Perhaps you loved horse-riding as a child, or playing in an orchestra, or taking part in the local football or cricket team. Maybe you visited a museum that blew your mind, or an amazing zoo, or were inspired to be a painter following a trip to an art gallery.
Sadly, these activities are out of reach for many families. 20,700 Bristol children live in low income households, where taking care of basic necessities can leaves little over for the extras that bring joy to life. Children have unequal access to enriching extra-curricular activities that can improve education and career outcomes.
Enrichment activities, such as those offered by Wider World, have a direct effect on attainment level and increased soft skills. Pupils do develop personal and social skills in lessons, but much happens outside of the classroom through extra-curricular activities, roles and responsibilities, visits, projects, competitions and events. Enrichment activities inspire young minds, and children who are more academically motivated and more curious learn more and have higher test scores.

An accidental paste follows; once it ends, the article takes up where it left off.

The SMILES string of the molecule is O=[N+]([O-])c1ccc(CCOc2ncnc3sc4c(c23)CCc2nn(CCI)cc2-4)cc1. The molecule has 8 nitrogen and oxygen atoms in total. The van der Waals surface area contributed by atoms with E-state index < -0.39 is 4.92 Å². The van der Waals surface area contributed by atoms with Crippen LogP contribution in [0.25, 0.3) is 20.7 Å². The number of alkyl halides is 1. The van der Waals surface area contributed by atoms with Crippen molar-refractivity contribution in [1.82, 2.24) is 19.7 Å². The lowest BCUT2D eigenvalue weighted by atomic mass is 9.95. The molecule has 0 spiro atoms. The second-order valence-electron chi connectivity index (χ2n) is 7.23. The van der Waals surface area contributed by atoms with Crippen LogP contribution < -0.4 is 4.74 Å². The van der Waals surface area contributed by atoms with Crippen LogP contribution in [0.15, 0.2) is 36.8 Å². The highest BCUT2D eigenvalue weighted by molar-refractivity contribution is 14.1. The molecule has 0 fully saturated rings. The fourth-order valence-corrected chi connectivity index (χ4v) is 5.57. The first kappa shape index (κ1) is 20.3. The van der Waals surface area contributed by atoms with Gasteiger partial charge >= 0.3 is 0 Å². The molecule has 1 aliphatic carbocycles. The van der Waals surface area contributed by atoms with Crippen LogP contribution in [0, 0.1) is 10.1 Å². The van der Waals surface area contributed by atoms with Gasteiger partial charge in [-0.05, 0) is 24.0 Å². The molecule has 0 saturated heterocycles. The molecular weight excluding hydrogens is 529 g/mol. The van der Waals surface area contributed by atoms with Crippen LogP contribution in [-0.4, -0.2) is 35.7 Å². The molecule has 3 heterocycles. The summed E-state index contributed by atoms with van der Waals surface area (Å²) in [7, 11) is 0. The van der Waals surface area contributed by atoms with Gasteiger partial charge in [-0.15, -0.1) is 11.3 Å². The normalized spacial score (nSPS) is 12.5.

With the attainment gap already at 18.7% at KS2, and 26.5% at KS4, disadvantaged children need to be given the opportunity to best match their peers and there is evidence this can be aided through access to enrichment activities. Wider World is working to offer access to these enrichment activities, to inspire young minds.
 The Sutton Trust, Research brief: Extra-curricular Inequality September 2014
 OFSTED, Personal, social and health education in English schools in 2012
 Heckman and Kautz, August 2012